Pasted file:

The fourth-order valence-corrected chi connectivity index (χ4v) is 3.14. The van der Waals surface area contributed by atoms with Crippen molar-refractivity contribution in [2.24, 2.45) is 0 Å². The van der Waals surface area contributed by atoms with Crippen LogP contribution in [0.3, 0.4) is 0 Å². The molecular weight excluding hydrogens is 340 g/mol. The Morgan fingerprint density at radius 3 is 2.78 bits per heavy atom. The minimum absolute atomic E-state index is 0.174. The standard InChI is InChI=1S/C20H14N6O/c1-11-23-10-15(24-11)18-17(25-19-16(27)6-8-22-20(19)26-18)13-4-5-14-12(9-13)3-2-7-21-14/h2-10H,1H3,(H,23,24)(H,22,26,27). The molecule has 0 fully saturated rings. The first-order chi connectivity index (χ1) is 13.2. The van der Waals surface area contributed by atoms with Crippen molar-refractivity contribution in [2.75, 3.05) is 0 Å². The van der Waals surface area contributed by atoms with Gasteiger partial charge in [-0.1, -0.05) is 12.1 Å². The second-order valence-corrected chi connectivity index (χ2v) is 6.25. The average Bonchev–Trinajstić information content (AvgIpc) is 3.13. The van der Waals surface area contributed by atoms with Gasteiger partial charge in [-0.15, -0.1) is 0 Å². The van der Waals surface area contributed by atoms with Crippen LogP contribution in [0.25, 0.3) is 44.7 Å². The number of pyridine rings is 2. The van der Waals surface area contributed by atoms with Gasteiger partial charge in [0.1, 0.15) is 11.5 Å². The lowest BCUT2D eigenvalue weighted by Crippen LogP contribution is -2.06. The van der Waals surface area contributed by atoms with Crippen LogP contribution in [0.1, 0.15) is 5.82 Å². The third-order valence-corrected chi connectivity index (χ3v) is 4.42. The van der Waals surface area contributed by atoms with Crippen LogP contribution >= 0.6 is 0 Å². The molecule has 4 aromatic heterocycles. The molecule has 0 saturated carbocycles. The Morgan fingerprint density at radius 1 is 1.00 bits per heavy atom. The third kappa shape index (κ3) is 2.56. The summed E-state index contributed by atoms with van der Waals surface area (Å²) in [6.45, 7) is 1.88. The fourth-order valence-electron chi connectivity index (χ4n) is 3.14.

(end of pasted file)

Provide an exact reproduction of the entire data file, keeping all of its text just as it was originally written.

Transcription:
The fourth-order valence-corrected chi connectivity index (χ4v) is 3.14. The van der Waals surface area contributed by atoms with Crippen molar-refractivity contribution in [2.24, 2.45) is 0 Å². The van der Waals surface area contributed by atoms with Crippen LogP contribution in [0.3, 0.4) is 0 Å². The molecular weight excluding hydrogens is 340 g/mol. The Morgan fingerprint density at radius 3 is 2.78 bits per heavy atom. The minimum absolute atomic E-state index is 0.174. The standard InChI is InChI=1S/C20H14N6O/c1-11-23-10-15(24-11)18-17(25-19-16(27)6-8-22-20(19)26-18)13-4-5-14-12(9-13)3-2-7-21-14/h2-10H,1H3,(H,23,24)(H,22,26,27). The molecule has 0 fully saturated rings. The first-order chi connectivity index (χ1) is 13.2. The van der Waals surface area contributed by atoms with Crippen molar-refractivity contribution in [2.75, 3.05) is 0 Å². The van der Waals surface area contributed by atoms with Gasteiger partial charge in [-0.1, -0.05) is 12.1 Å². The second-order valence-corrected chi connectivity index (χ2v) is 6.25. The average Bonchev–Trinajstić information content (AvgIpc) is 3.13. The van der Waals surface area contributed by atoms with Gasteiger partial charge in [-0.15, -0.1) is 0 Å². The van der Waals surface area contributed by atoms with Crippen LogP contribution in [0.25, 0.3) is 44.7 Å². The number of pyridine rings is 2. The van der Waals surface area contributed by atoms with Gasteiger partial charge in [0.1, 0.15) is 11.5 Å². The lowest BCUT2D eigenvalue weighted by Crippen LogP contribution is -2.06. The van der Waals surface area contributed by atoms with Crippen LogP contribution in [0.1, 0.15) is 5.82 Å². The third-order valence-corrected chi connectivity index (χ3v) is 4.42. The van der Waals surface area contributed by atoms with Crippen LogP contribution >= 0.6 is 0 Å². The molecule has 4 aromatic heterocycles. The molecule has 0 saturated carbocycles. The Morgan fingerprint density at radius 1 is 1.00 bits per heavy atom. The third kappa shape index (κ3) is 2.56. The summed E-state index contributed by atoms with van der Waals surface area (Å²) in [6.45, 7) is 1.88. The fourth-order valence-electron chi connectivity index (χ4n) is 3.14.